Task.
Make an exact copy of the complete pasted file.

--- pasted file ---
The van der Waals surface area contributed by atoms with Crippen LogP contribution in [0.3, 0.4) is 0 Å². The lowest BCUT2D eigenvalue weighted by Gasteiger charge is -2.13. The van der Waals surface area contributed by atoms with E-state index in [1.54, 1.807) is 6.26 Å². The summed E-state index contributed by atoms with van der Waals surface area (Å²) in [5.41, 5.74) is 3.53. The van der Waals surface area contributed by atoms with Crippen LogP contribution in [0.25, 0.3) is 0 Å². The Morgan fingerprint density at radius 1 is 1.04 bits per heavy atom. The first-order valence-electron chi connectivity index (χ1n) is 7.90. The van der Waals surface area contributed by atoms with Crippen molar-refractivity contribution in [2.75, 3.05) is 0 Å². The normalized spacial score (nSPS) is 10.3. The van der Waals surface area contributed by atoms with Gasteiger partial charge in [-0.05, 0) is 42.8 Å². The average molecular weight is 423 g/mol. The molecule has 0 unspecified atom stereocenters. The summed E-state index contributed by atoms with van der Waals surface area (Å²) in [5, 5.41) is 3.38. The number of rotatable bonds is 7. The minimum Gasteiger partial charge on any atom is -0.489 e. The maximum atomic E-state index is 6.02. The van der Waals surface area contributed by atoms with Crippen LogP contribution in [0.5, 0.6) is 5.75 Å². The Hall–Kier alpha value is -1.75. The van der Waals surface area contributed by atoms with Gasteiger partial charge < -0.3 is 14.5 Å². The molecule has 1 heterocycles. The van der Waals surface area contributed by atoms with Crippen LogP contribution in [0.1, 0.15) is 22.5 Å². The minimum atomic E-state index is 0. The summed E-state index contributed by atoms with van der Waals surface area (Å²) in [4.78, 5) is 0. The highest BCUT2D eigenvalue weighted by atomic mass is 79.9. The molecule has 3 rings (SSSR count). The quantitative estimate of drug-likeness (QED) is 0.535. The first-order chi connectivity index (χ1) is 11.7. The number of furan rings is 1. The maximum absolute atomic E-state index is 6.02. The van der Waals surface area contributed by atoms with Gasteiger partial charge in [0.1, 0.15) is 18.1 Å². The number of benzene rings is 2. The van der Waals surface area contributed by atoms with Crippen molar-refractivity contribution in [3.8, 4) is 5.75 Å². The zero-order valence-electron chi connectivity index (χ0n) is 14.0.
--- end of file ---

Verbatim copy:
The van der Waals surface area contributed by atoms with Crippen LogP contribution in [0.3, 0.4) is 0 Å². The lowest BCUT2D eigenvalue weighted by Gasteiger charge is -2.13. The van der Waals surface area contributed by atoms with E-state index in [1.54, 1.807) is 6.26 Å². The summed E-state index contributed by atoms with van der Waals surface area (Å²) in [5.41, 5.74) is 3.53. The van der Waals surface area contributed by atoms with Crippen LogP contribution in [0.25, 0.3) is 0 Å². The Morgan fingerprint density at radius 1 is 1.04 bits per heavy atom. The first-order valence-electron chi connectivity index (χ1n) is 7.90. The van der Waals surface area contributed by atoms with Crippen molar-refractivity contribution in [2.75, 3.05) is 0 Å². The normalized spacial score (nSPS) is 10.3. The van der Waals surface area contributed by atoms with Gasteiger partial charge in [-0.05, 0) is 42.8 Å². The average molecular weight is 423 g/mol. The molecule has 0 unspecified atom stereocenters. The summed E-state index contributed by atoms with van der Waals surface area (Å²) in [5, 5.41) is 3.38. The number of rotatable bonds is 7. The minimum Gasteiger partial charge on any atom is -0.489 e. The maximum atomic E-state index is 6.02. The van der Waals surface area contributed by atoms with Crippen LogP contribution in [0.5, 0.6) is 5.75 Å². The Hall–Kier alpha value is -1.75. The van der Waals surface area contributed by atoms with Gasteiger partial charge < -0.3 is 14.5 Å². The molecule has 1 heterocycles. The van der Waals surface area contributed by atoms with Crippen LogP contribution in [0.1, 0.15) is 22.5 Å². The minimum atomic E-state index is 0. The summed E-state index contributed by atoms with van der Waals surface area (Å²) in [4.78, 5) is 0. The highest BCUT2D eigenvalue weighted by atomic mass is 79.9. The molecule has 3 rings (SSSR count). The quantitative estimate of drug-likeness (QED) is 0.535. The first-order chi connectivity index (χ1) is 11.7. The number of furan rings is 1. The maximum absolute atomic E-state index is 6.02. The van der Waals surface area contributed by atoms with Gasteiger partial charge in [0.1, 0.15) is 18.1 Å². The number of benzene rings is 2. The van der Waals surface area contributed by atoms with Crippen molar-refractivity contribution in [3.8, 4) is 5.75 Å². The zero-order valence-electron chi connectivity index (χ0n) is 14.0.